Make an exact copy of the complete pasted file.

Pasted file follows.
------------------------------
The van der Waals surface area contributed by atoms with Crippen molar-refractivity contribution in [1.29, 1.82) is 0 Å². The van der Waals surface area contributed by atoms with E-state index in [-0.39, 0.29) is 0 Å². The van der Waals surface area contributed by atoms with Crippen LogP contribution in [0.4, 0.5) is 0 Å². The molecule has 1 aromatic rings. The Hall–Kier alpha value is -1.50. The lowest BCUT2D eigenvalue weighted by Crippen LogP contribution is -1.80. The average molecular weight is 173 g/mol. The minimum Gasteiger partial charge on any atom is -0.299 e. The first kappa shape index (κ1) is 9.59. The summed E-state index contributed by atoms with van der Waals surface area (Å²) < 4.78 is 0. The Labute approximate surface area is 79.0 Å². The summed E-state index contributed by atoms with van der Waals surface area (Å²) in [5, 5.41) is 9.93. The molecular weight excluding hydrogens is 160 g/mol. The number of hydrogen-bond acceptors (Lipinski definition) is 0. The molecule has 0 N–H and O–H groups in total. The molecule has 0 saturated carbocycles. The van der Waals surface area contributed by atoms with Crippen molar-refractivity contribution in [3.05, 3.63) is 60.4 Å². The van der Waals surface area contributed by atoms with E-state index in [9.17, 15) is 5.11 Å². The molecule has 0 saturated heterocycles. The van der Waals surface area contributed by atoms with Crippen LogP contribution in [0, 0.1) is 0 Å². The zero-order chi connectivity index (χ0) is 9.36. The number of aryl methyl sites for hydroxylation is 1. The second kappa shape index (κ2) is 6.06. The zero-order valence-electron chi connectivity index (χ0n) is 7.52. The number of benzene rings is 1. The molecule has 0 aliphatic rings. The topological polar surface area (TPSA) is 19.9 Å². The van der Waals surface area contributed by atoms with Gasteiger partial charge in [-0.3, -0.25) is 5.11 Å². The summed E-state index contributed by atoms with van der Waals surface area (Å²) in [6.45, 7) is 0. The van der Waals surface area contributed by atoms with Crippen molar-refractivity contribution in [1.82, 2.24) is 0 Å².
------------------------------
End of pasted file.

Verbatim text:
The van der Waals surface area contributed by atoms with Crippen molar-refractivity contribution in [1.29, 1.82) is 0 Å². The van der Waals surface area contributed by atoms with E-state index in [-0.39, 0.29) is 0 Å². The van der Waals surface area contributed by atoms with Crippen LogP contribution in [0.4, 0.5) is 0 Å². The molecule has 1 aromatic rings. The Hall–Kier alpha value is -1.50. The lowest BCUT2D eigenvalue weighted by Crippen LogP contribution is -1.80. The average molecular weight is 173 g/mol. The minimum Gasteiger partial charge on any atom is -0.299 e. The first kappa shape index (κ1) is 9.59. The summed E-state index contributed by atoms with van der Waals surface area (Å²) < 4.78 is 0. The Labute approximate surface area is 79.0 Å². The summed E-state index contributed by atoms with van der Waals surface area (Å²) in [5, 5.41) is 9.93. The molecular weight excluding hydrogens is 160 g/mol. The number of hydrogen-bond acceptors (Lipinski definition) is 0. The molecule has 0 N–H and O–H groups in total. The molecule has 0 saturated carbocycles. The van der Waals surface area contributed by atoms with Crippen molar-refractivity contribution in [3.05, 3.63) is 60.4 Å². The van der Waals surface area contributed by atoms with E-state index in [9.17, 15) is 5.11 Å². The molecule has 0 saturated heterocycles. The van der Waals surface area contributed by atoms with Crippen LogP contribution in [0, 0.1) is 0 Å². The zero-order chi connectivity index (χ0) is 9.36. The number of aryl methyl sites for hydroxylation is 1. The second kappa shape index (κ2) is 6.06. The zero-order valence-electron chi connectivity index (χ0n) is 7.52. The number of benzene rings is 1. The molecule has 0 aliphatic rings. The topological polar surface area (TPSA) is 19.9 Å². The van der Waals surface area contributed by atoms with Gasteiger partial charge in [-0.3, -0.25) is 5.11 Å². The summed E-state index contributed by atoms with van der Waals surface area (Å²) in [6.45, 7) is 0. The van der Waals surface area contributed by atoms with Crippen molar-refractivity contribution in [1.82, 2.24) is 0 Å².